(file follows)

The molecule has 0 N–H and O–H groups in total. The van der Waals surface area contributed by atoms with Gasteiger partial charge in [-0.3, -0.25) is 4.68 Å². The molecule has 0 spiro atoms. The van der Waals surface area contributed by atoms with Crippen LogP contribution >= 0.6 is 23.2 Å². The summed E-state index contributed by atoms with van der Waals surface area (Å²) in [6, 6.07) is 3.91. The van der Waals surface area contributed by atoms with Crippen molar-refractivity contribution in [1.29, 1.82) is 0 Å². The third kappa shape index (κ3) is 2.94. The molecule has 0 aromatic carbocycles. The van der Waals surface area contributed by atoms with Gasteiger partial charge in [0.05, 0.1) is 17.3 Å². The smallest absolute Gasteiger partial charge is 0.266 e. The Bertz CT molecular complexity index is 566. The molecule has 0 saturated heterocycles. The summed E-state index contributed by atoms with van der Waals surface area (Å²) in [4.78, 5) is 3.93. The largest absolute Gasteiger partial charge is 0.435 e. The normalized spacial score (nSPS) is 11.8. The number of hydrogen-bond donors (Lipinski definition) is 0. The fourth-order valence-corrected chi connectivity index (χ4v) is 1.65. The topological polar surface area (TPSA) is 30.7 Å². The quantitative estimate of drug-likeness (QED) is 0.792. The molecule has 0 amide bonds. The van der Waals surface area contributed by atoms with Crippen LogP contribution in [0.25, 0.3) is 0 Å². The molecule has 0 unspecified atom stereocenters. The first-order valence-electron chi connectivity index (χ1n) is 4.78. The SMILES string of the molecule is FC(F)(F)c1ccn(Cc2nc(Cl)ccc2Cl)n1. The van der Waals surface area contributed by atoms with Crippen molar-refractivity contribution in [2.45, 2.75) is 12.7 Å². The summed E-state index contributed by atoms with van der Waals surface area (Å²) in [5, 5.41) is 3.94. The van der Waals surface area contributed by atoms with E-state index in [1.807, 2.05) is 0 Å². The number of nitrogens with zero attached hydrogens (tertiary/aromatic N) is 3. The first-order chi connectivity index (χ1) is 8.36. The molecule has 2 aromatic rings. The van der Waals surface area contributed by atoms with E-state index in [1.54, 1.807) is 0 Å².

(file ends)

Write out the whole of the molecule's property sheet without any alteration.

The molecule has 0 N–H and O–H groups in total. The van der Waals surface area contributed by atoms with Gasteiger partial charge in [-0.3, -0.25) is 4.68 Å². The molecule has 0 spiro atoms. The van der Waals surface area contributed by atoms with Crippen LogP contribution >= 0.6 is 23.2 Å². The summed E-state index contributed by atoms with van der Waals surface area (Å²) in [6, 6.07) is 3.91. The van der Waals surface area contributed by atoms with Crippen molar-refractivity contribution in [1.29, 1.82) is 0 Å². The third kappa shape index (κ3) is 2.94. The molecule has 0 aromatic carbocycles. The van der Waals surface area contributed by atoms with Gasteiger partial charge in [0.05, 0.1) is 17.3 Å². The smallest absolute Gasteiger partial charge is 0.266 e. The Bertz CT molecular complexity index is 566. The molecule has 0 saturated heterocycles. The summed E-state index contributed by atoms with van der Waals surface area (Å²) in [4.78, 5) is 3.93. The largest absolute Gasteiger partial charge is 0.435 e. The normalized spacial score (nSPS) is 11.8. The number of hydrogen-bond donors (Lipinski definition) is 0. The fourth-order valence-corrected chi connectivity index (χ4v) is 1.65. The topological polar surface area (TPSA) is 30.7 Å². The quantitative estimate of drug-likeness (QED) is 0.792. The molecule has 0 amide bonds. The van der Waals surface area contributed by atoms with Crippen LogP contribution in [0.25, 0.3) is 0 Å². The molecule has 0 unspecified atom stereocenters. The first-order valence-electron chi connectivity index (χ1n) is 4.78. The SMILES string of the molecule is FC(F)(F)c1ccn(Cc2nc(Cl)ccc2Cl)n1. The van der Waals surface area contributed by atoms with Crippen molar-refractivity contribution in [2.45, 2.75) is 12.7 Å². The summed E-state index contributed by atoms with van der Waals surface area (Å²) in [5, 5.41) is 3.94. The van der Waals surface area contributed by atoms with E-state index in [1.807, 2.05) is 0 Å². The number of nitrogens with zero attached hydrogens (tertiary/aromatic N) is 3. The first-order chi connectivity index (χ1) is 8.36. The molecule has 2 aromatic rings. The van der Waals surface area contributed by atoms with E-state index in [1.54, 1.807) is 0 Å².